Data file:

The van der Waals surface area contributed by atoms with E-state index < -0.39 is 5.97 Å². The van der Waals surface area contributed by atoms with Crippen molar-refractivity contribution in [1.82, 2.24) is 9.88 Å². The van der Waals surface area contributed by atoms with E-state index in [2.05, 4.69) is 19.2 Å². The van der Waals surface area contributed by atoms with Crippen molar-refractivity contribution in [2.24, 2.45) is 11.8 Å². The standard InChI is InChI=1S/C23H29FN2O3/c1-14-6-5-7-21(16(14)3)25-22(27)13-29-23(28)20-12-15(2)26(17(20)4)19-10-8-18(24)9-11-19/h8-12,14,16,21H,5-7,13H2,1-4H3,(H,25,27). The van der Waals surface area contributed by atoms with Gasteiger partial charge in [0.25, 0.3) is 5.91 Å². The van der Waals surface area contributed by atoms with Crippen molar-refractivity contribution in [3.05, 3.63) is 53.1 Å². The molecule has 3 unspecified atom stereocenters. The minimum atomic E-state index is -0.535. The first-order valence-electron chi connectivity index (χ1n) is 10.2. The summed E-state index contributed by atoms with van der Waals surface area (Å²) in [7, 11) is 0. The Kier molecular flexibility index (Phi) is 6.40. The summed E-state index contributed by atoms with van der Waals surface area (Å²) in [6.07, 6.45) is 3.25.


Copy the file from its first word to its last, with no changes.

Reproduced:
The van der Waals surface area contributed by atoms with E-state index < -0.39 is 5.97 Å². The van der Waals surface area contributed by atoms with Crippen molar-refractivity contribution in [1.82, 2.24) is 9.88 Å². The van der Waals surface area contributed by atoms with E-state index in [2.05, 4.69) is 19.2 Å². The van der Waals surface area contributed by atoms with Crippen molar-refractivity contribution in [2.24, 2.45) is 11.8 Å². The standard InChI is InChI=1S/C23H29FN2O3/c1-14-6-5-7-21(16(14)3)25-22(27)13-29-23(28)20-12-15(2)26(17(20)4)19-10-8-18(24)9-11-19/h8-12,14,16,21H,5-7,13H2,1-4H3,(H,25,27). The van der Waals surface area contributed by atoms with Gasteiger partial charge in [0.25, 0.3) is 5.91 Å². The van der Waals surface area contributed by atoms with Crippen molar-refractivity contribution in [3.05, 3.63) is 53.1 Å². The molecule has 3 unspecified atom stereocenters. The minimum atomic E-state index is -0.535. The first-order valence-electron chi connectivity index (χ1n) is 10.2. The summed E-state index contributed by atoms with van der Waals surface area (Å²) in [7, 11) is 0. The Kier molecular flexibility index (Phi) is 6.40. The summed E-state index contributed by atoms with van der Waals surface area (Å²) in [6.07, 6.45) is 3.25.